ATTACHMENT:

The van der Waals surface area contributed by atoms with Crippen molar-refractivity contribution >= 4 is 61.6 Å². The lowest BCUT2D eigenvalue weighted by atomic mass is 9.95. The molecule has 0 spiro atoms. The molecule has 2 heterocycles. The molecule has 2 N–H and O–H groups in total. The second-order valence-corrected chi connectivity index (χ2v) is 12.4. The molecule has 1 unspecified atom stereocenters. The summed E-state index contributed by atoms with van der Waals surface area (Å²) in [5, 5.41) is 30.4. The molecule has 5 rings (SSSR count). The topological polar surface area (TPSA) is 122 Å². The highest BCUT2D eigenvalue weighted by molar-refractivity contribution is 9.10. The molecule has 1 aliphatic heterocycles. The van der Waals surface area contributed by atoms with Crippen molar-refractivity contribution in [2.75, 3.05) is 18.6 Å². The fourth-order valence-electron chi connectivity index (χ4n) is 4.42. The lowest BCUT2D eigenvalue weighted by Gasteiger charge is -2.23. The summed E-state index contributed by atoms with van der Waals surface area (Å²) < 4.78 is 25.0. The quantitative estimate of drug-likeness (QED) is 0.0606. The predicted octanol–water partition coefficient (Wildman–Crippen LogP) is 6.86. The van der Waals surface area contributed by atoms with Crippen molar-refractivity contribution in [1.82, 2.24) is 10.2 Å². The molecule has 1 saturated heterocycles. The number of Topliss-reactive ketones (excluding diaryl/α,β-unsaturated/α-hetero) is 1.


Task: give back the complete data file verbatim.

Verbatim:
The van der Waals surface area contributed by atoms with Crippen molar-refractivity contribution >= 4 is 61.6 Å². The lowest BCUT2D eigenvalue weighted by atomic mass is 9.95. The molecule has 0 spiro atoms. The molecule has 2 heterocycles. The molecule has 2 N–H and O–H groups in total. The second-order valence-corrected chi connectivity index (χ2v) is 12.4. The molecule has 1 unspecified atom stereocenters. The summed E-state index contributed by atoms with van der Waals surface area (Å²) in [5, 5.41) is 30.4. The molecule has 5 rings (SSSR count). The topological polar surface area (TPSA) is 122 Å². The highest BCUT2D eigenvalue weighted by molar-refractivity contribution is 9.10. The molecule has 1 aliphatic heterocycles. The van der Waals surface area contributed by atoms with Crippen molar-refractivity contribution in [2.75, 3.05) is 18.6 Å². The fourth-order valence-electron chi connectivity index (χ4n) is 4.42. The lowest BCUT2D eigenvalue weighted by Gasteiger charge is -2.23. The summed E-state index contributed by atoms with van der Waals surface area (Å²) < 4.78 is 25.0. The quantitative estimate of drug-likeness (QED) is 0.0606. The predicted octanol–water partition coefficient (Wildman–Crippen LogP) is 6.86. The van der Waals surface area contributed by atoms with Crippen molar-refractivity contribution in [1.82, 2.24) is 10.2 Å². The molecule has 1 saturated heterocycles. The number of Topliss-reactive ketones (excluding diaryl/α,β-unsaturated/α-hetero) is 1.